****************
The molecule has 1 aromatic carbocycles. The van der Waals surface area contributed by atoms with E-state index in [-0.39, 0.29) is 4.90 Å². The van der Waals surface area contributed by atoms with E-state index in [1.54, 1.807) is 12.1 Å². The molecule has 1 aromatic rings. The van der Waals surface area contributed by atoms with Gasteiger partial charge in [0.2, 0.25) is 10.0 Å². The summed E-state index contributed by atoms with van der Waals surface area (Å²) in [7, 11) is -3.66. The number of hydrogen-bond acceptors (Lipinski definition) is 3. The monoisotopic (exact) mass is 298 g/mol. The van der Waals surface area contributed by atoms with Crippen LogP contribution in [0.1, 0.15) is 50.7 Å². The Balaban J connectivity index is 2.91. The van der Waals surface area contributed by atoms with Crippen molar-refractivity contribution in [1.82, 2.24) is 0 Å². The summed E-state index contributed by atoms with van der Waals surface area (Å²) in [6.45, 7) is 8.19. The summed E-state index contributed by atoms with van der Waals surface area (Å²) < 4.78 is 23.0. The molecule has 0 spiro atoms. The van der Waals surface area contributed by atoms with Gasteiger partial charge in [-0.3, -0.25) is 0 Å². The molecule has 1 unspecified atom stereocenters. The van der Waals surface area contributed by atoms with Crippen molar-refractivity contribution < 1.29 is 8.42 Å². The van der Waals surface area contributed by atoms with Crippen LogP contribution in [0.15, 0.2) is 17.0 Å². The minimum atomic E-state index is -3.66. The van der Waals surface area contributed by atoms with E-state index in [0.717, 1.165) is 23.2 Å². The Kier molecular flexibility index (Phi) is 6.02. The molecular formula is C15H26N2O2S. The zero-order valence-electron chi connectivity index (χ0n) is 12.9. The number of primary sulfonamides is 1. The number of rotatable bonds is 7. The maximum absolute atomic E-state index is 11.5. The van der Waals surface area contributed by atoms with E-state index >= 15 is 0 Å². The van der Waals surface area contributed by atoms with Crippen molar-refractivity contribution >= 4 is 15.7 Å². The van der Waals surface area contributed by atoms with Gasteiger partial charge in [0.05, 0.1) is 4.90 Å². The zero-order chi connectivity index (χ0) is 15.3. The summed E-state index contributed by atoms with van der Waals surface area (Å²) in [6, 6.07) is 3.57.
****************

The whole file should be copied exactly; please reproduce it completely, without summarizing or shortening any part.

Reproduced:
The molecule has 1 aromatic carbocycles. The van der Waals surface area contributed by atoms with E-state index in [-0.39, 0.29) is 4.90 Å². The van der Waals surface area contributed by atoms with E-state index in [1.54, 1.807) is 12.1 Å². The molecule has 1 aromatic rings. The van der Waals surface area contributed by atoms with Gasteiger partial charge in [0.2, 0.25) is 10.0 Å². The summed E-state index contributed by atoms with van der Waals surface area (Å²) in [7, 11) is -3.66. The number of hydrogen-bond acceptors (Lipinski definition) is 3. The monoisotopic (exact) mass is 298 g/mol. The van der Waals surface area contributed by atoms with Crippen LogP contribution in [0.1, 0.15) is 50.7 Å². The Balaban J connectivity index is 2.91. The van der Waals surface area contributed by atoms with Crippen molar-refractivity contribution in [1.82, 2.24) is 0 Å². The summed E-state index contributed by atoms with van der Waals surface area (Å²) in [6.45, 7) is 8.19. The summed E-state index contributed by atoms with van der Waals surface area (Å²) < 4.78 is 23.0. The molecule has 0 spiro atoms. The van der Waals surface area contributed by atoms with Gasteiger partial charge in [-0.3, -0.25) is 0 Å². The molecule has 1 unspecified atom stereocenters. The van der Waals surface area contributed by atoms with Crippen molar-refractivity contribution < 1.29 is 8.42 Å². The van der Waals surface area contributed by atoms with Crippen LogP contribution in [0.15, 0.2) is 17.0 Å². The minimum atomic E-state index is -3.66. The van der Waals surface area contributed by atoms with E-state index in [0.717, 1.165) is 23.2 Å². The Kier molecular flexibility index (Phi) is 6.02. The molecular formula is C15H26N2O2S. The zero-order valence-electron chi connectivity index (χ0n) is 12.9. The number of primary sulfonamides is 1. The number of rotatable bonds is 7. The maximum absolute atomic E-state index is 11.5. The van der Waals surface area contributed by atoms with E-state index >= 15 is 0 Å². The van der Waals surface area contributed by atoms with Crippen molar-refractivity contribution >= 4 is 15.7 Å². The van der Waals surface area contributed by atoms with Gasteiger partial charge in [0.05, 0.1) is 4.90 Å². The zero-order chi connectivity index (χ0) is 15.3. The summed E-state index contributed by atoms with van der Waals surface area (Å²) in [6, 6.07) is 3.57.